Wednesday, 23 December 2015

Movie Review: Prince Of Persia: The Sands Of Time (2010)


A video game adaptation, Prince Of Persia: The Sands Of Time contains some promise but also suffers as an overproduced spectacle occasionally trounced by excessive special effects.

The Persian Empire's kindly King Sharaman (Ronald Pickup) adopts scrappy street kid Dastan as his own child. Dastan (Jake Gyllenhaal) is raised as a brother to the king's sons, heir to the throne Tus (Richard Coyle) and the intense Garsiv (Toby Kebbell). 15 years later, Tus, his brothers and their uncle Nizam (Ben Kingsley) lead the Persian army on their latest military campaign. They debate whether to sack the mystical city of Alamut. Spies working on behalf of Nizam uncover evidence that Alamut is manufacturing and supplying weapons to Persia's enemies, convincing Tus to attack and defeat the city. Dastan's group of unconventional and highly athletic warriors are instrumental in forcing open Alamut's well-defended gates.

The victorious Persians come face to face with the defeated and exceptionally beautiful Tamina (Gemma Arterton), Princess of Alamut, but find no evidence of weapons being manufactured. Instead, Dastan realizes that an evil conspiracy is at play, and the real objective of the attack is to seize a magical dagger powered by the sands of time, which can unwind history. Dastan finds himself in possession of the dagger but accused of treachery and on the run with Tamina. He needs to clear his name, save Persia from a dark fate and help Tamina safeguard her destiny as the guardian of the dagger.

Transforming a video game into an engaging film is always a challenge, and this effort from Disney gives it a good go while staying within reach of the young adult core target market. The characters are fleshed out, a fairly complex plot is created, and themes of family, the bond between brothers, benevolence, honour and destiny are woven into the narrative. The relationship between Dastan and Tamina is also at least interesting, and the two take their time to transition from foes to allies to lovers.

Director Mike Newell also delivers plenty of attractive visuals, making good use of the desert, and finding some stylish, dramatic shots of silhouetted warriors. The camera work often echoes the trademark fluidity of the original games.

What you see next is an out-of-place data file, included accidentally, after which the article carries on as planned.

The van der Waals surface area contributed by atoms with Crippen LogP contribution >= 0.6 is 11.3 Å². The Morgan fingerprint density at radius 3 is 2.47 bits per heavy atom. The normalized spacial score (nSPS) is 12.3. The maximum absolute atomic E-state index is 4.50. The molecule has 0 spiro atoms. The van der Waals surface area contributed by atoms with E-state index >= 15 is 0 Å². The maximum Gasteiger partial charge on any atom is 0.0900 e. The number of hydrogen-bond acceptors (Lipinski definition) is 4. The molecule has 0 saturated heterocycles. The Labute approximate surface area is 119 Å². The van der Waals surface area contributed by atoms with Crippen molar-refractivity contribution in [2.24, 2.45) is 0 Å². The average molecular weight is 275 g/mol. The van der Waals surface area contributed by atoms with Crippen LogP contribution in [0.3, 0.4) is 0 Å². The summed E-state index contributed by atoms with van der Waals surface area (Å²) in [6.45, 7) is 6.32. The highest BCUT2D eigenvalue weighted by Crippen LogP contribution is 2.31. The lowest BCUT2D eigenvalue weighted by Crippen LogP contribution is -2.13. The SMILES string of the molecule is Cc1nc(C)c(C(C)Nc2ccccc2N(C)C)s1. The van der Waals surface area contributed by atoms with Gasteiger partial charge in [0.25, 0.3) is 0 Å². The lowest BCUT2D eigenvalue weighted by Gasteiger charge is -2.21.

But the film stumbles when the CGI special effects kick in. While the Prince's remarkable jumping and running skills are already overplayed, Newell loses all perspective when it comes to several scenes of mass combat, which are barely coherent, and fall over the cliff of credibility when countless merciless Hassansins (secret mercenary assassins) enter the picture. Worse still are sequences of carnage with terrain and buildings disintegrating in so much incomprehensible rubble. The computers are overclocked to render over-the-top images tumbling over each other, and the end result is a mess of graphics that make little sense but all the same swallow up the characters.

The film also struggles with a dagger-and-sand story that gets ever more finicky as the film rushes to its climax, with Tamina revealing new angles on the mysteries of the small dagger and mountains of sand in frustratingly small increments and just when it suits the plot.

Other than being too white and speaking in bewildering English accents while representing Persians and Asians in the desert, the performers are adequate. Gyllenhaal and Arterton make for an attractively dreamy couple, while Alfred Molina steals the scenes he's in as an unlikely tax-evading entrepreneur specializing in, of all things, ostrich racing.

Prince Of Persia: The Sands Of Time is reasonably bloodless and harmless entertainment, but nevertheless an opportunity missed due to an over reliance on hard drive speed and not enough faith in character strength.






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